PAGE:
Allyssa Victory (born Villanueva) was raised in North Oakland and has since lived in every district of Oakland. Growing up in Oakland, Allyssa overcame many of the hardships facing residents today, including homelessness and food insecurity, which makes her uniquely qualified to lead our city through our current crises with urgency. Allyssa attended Smiles Day School where her mother worked as a teacher then attended public schools for the rest of k-12. Her family bought their first home in north Oakland’s Bushrod park neighborhood after being evicted from Berkeley. Allyssa was raised with her younger sister by her mother, grandparents, and uncles while her father and two younger siblings lived in deep east Oakland. In middle school, Allyssa starting volunteering at clothing and food distribution drives with her family at True Vine Missionary Baptist Church in West Oakland. Allyssa continued her service journey with her first paid job as a student organizer with Oakland’s Youth Together providing ethnic studies and policy education to her high school peers. Despite Allyssa’s family working multiple jobs at the time, they were evicted from their home preceding the onslaught of foreclosures in Oakland’s working class communities. Due to housing insecurity, Allyssa lived around the Bay Area while finishing high school.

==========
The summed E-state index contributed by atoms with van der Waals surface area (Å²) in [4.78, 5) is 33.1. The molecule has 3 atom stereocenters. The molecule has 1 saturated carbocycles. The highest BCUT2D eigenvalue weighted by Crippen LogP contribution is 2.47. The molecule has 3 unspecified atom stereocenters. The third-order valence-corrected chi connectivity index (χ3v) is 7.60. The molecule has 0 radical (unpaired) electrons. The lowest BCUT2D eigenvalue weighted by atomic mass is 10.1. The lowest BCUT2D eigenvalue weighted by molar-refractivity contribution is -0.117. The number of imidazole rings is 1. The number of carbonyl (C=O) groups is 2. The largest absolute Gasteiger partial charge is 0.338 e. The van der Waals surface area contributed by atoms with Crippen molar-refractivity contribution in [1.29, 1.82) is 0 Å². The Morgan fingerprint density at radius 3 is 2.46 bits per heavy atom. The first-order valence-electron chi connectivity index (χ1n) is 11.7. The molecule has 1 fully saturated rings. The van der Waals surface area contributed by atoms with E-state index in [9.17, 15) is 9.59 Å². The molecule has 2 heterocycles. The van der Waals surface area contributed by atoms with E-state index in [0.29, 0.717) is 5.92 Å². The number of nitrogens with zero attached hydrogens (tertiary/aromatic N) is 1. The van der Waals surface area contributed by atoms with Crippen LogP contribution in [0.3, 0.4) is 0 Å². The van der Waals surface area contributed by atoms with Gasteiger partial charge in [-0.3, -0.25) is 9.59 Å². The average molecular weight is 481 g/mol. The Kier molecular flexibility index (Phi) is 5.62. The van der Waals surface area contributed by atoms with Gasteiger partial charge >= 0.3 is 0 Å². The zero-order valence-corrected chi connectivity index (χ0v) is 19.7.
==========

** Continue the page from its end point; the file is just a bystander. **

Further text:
Allyssa accepted admission to the University of California – San Diego (UCSD) and became the first person in her family to attend a 4-year university. Allyssa worked to support herself and her education including as Co-Director of the UCSD Student Promoted Access Center for Education and Services and as a College Advisor for UCSD Upward Bound. The youth empowerment and civil rights training that Allyssa received in Oakland motivated her to continue organizing as a first-generation college student including teaching a college course in her first year. Allyssa remained housing insecure – dependent on campus housing and staying on floors and couches when returning home to Oakland – and supporting herself with summer jobs at FairyLand and Laney College. Nonetheless, Allyssa remained committed to her academic journey as well as organizing for expanded resources for underrepresented students. Allyssa holds a B.A. in Ethnic Studies and a minor in Black Studies from UCSD where she graduated with Honors and led the Black Student Union’s founding of the campus Black Resource Center and implementation of the campus-wide diversity graduation requirement.